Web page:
Monday, 22 March 2010
Ebullient Tuba


Orchestra/ensemble performs melancholic composition. There is a Tuba among the different instruments, “who” is dissatisfied with the music. It discords with her mood.


She starts dreaming. In her dream she is performing exciting music on the stage. It is so exciting for her, that she forgets about the orchestra/ensemble.


After dreaming she realizes that all her performance was for real. Tuba finds herself in a confusing situation. All instruments are starring at her in perplexity.


This is my three act story. It is short, but there will be a lot of action, especially in act 2. I figure on composing a small composition for my second act. This will give me more freedom in the animation.


tutorphil said...

Interim Online Review 23/03/10

Afternoon Alex (the 'dark duke' (of Estonia)),

Your 3 act story idea is simple, neat and provides the perfect structure for your 'Ebullient Tuba'. You and I have already talked regarding the ways in which you can 'free up' your character via 'rubber hose' stylisation and I encourage you further to really push your style - exaggeration is essential. I look forward to seeing new character designs from you and a resolved storyboard/animatic - and soon. I'm very excited that you will be composing something especially - be sure to blog about it - and be sure to make more of your blog as I'm running out of polite ways to ask you to improve this aspect of your workflow. If you're self-censoring - stop it - and if you're not doing it because you think it's not important, you're mistaken - and if you're not doing it because you forget to do it, put a post-it note on your computer that says 'BLOG MY CREATIVE DEVELOPMENT'. I don't see any reviews of the films you've watched after the first session - in all seriousness - that's unacceptable; do as the brief asks you, Alex - or you'll simply lose marks. Besides I want to know what you think about the stuff you're shown - that is the point after all.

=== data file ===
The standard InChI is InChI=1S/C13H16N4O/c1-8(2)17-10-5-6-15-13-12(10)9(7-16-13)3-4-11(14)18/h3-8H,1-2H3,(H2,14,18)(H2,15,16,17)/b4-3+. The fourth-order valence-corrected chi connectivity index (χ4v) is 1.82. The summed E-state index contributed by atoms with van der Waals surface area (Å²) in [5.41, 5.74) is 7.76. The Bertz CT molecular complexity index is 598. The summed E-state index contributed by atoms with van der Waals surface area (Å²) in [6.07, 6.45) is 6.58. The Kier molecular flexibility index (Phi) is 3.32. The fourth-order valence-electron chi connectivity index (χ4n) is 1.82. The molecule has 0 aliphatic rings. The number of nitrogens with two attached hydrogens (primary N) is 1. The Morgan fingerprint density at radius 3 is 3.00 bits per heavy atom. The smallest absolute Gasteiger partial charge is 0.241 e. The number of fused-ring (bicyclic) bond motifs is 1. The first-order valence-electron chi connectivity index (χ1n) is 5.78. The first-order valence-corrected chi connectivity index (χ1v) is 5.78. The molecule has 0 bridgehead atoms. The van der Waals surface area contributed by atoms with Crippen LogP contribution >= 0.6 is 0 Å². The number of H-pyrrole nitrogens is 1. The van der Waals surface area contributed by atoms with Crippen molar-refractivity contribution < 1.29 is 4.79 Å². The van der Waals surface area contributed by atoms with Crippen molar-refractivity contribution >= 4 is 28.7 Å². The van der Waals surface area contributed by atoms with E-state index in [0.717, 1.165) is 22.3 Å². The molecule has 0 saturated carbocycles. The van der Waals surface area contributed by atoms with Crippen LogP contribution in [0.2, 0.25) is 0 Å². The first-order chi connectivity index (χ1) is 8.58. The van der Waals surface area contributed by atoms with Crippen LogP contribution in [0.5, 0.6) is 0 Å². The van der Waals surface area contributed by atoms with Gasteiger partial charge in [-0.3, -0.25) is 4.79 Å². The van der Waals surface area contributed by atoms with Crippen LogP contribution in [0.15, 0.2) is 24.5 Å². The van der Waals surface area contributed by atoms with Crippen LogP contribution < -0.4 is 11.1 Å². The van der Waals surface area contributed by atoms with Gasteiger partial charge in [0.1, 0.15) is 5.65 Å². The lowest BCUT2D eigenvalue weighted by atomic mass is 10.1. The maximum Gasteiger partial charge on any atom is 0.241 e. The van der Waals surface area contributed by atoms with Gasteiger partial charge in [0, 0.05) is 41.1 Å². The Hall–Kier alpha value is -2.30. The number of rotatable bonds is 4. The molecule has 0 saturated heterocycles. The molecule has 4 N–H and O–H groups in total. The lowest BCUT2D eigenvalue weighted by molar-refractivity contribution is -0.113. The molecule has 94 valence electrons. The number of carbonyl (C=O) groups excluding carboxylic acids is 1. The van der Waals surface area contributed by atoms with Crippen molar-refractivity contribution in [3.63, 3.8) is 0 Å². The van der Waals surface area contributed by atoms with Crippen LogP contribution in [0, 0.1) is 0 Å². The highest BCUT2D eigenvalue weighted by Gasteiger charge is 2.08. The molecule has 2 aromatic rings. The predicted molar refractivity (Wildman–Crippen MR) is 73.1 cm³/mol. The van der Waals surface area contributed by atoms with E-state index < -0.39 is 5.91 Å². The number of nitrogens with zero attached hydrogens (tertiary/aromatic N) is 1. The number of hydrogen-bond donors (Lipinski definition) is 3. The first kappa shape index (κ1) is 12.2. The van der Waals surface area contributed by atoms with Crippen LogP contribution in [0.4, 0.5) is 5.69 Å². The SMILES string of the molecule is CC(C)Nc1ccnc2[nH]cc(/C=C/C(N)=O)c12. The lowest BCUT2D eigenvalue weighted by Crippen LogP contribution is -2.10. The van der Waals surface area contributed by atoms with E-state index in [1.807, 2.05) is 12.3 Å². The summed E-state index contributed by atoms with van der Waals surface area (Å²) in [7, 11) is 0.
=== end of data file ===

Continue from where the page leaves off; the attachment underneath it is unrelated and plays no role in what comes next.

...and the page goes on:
Please see following post for advice re. the proper relationship between your introduction and the main body of your essay.

tutorphil said...

Use your introduction* to state clearly the investigative intention of your written assignment and the means by which you are going to support your discussion; for instance:

‘This essay will investigate the animated films of The Brothers Quay in relation to Freud’s theory of the Uncanny - with particular focus on Street of Crocodiles (1986) and The Comb (1990)…


‘The stop-motion animator, Ray Harryhausen is arguably the father of modern day cinematic fantasy. What follows is an investigation of his life and work in relation to the development of special effects…’

Stylistically, it is often clarifying to begin with a key-note quote or bench mark statement that sets the scene for the discussion… for instance:

‘… the Brothers Quay's works are independent of any definable genre; indeed, the imitation of their unique style which can be observed in films of other animators are a complimentary gesture to the auteur style they have developed. Throughout their opus, a continuity can be observed - Quays' devotion to the marginal, the nobody and the unnoticed, elevated into the sublime…’ (Buchan: 1996)

In her essay, Shifting Realities – The Brothers Quay – Between Live Action and Animation, Suzanne Buchan observes that other animators have imitated the unique style of the Brothers Quay. This investigation seeks to trace that influence by comparing their short 1986 film, Street of Crocodiles with Henry Selick’s Coraline (2009)…

* If you can’t provide a succinct introduction for your discussion, chances are you’re not quite ready to write the essay. You need to make your argument clear – without one, you are submitting a ‘blancmange’.

When referring to a film for the first time, always give proper title (with capital letters!), release date and director; after that, you can use title only. Please check spelling of film title – if it’s a made-up word, the spell check won’t know the difference!

When referring to a person for the first time, use full name – after that, use surname only.

You must use Harvard Method for quotations!

Use footnotes for ‘additional’ information that is important or contextualizing but ‘outside’ of the main body of the essay.

Please double-space your written assignments!

You must provide a paper-copy at time of crit!

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